“Overall, this joint effort yielded much information regarding how our two communities can work together to promote our region to future suitors and top-tier talent throughout the world,” the presidents of the Buffalo and Rochester agencies said.

Unemployment Declines To 4.8 Percent, But Jobs Decrease

The state’s unemployment rate last month declined from 4.9 percent to 4.8 percent, though the state’s private-sector jobs count decreased by 11,900 in October.

The number of unemployed New Yorkers fell by 1,900, according to the Department of Labor.

“New York State’s unemployment rate fell over the month, from 4.9% to 4.8%, due to an expanding labor force and a decrease in the number of unemployed. Additionally, the state’s economy has added more than 98,000 private sector jobs over the past year,” said Bohdan M. Wynnyk, Director of the New York State Department of Labor’s Division of Research and Statistics.

The decline comes after several months of increased unemployment rates in the state.

The national unemployment rate stands at 4.1 percent.

New York Unemployment Rose In September

The unemployment rate in New York increased last month despite a hike in the overall number of private-sector jobs in the last 12 months, the Department of Labor said on Thursday.

New York’s unemployment in September rose to 4.9 percent, up from 4.8 percent in August, growing from 4.7 percent in July.

New York’s private-sector job count grew by 1.1 percent, or 84,400 jobs, year over year.

“Despite today’s preliminary job report, when looking over the past year, New York State’s economy has added more than 84,000 private sector jobs and experienced historically low statewide unemployment rates,” said Bohdan M. Wynnyk, Director of the New York State Department of Labor’s Division of Research and Statistics.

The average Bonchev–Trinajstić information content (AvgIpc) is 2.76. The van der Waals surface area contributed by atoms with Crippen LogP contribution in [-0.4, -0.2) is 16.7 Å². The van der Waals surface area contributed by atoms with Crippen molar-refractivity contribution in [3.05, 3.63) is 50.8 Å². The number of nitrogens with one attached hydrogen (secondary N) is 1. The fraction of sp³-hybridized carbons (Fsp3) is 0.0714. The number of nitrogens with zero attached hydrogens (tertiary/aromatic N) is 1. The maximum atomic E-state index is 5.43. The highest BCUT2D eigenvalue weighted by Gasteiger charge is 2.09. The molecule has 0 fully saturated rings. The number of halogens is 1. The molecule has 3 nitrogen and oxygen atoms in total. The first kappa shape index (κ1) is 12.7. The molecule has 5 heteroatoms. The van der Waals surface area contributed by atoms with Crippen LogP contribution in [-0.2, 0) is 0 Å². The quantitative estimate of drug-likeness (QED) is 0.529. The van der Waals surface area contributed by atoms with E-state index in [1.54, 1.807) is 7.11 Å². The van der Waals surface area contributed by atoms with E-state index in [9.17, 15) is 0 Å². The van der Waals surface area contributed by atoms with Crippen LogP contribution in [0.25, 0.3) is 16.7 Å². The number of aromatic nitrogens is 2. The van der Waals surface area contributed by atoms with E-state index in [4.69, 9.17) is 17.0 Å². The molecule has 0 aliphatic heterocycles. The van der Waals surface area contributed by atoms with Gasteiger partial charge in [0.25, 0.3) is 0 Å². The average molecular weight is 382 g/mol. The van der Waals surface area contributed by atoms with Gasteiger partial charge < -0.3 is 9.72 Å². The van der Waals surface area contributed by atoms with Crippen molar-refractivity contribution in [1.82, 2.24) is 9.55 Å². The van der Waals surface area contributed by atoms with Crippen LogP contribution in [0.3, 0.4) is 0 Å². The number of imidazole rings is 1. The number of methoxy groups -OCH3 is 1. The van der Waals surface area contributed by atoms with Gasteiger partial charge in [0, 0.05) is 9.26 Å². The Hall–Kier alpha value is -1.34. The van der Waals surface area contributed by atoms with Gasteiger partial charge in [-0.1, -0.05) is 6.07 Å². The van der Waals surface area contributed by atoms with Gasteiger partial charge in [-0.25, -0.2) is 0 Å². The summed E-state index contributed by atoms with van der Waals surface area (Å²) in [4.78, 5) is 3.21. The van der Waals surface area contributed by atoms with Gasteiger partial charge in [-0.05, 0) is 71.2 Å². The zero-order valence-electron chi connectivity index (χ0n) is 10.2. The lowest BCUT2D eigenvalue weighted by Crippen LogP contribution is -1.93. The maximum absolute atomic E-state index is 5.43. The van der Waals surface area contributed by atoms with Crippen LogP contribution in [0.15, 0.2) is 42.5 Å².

The national unemployment rate is 4.2 percent.

WNY Competes For Even More Economic Development Funding

From the Morning Memo:

Starting with the Buffalo Billion and now Phase II of the governor’s signature economic development initiative, the state has made Western New York a priority for roughly the past half a decade.

As a result, members of the local regional economic development team know securing even more funding could be a big ask.

“It is a little bit difficult for us to win this competition because we already won over a billion and a half dollars in state support for our strategic initiatives including this one, Buffalo Manufacturing Works, but I would say this team is very impressed by the turnaround they’ve seen in Western New York and Buffalo in particular,” WNY REDC co-chairman Jeff Belt said.

The team is striving to put its best foot forward when it comes to New York’s annual regional competition. Every year it puts together a report on its strategy, progress and project priorities for the coming year.

On Wednesday, team members toured a number of projects in order to highlight what has already been done. The five-county region is focusing on key industry sectors, including advanced manufacturing, agriculture, bi-national logistics, energy, health & life sciences, higher education, professional services and tourism.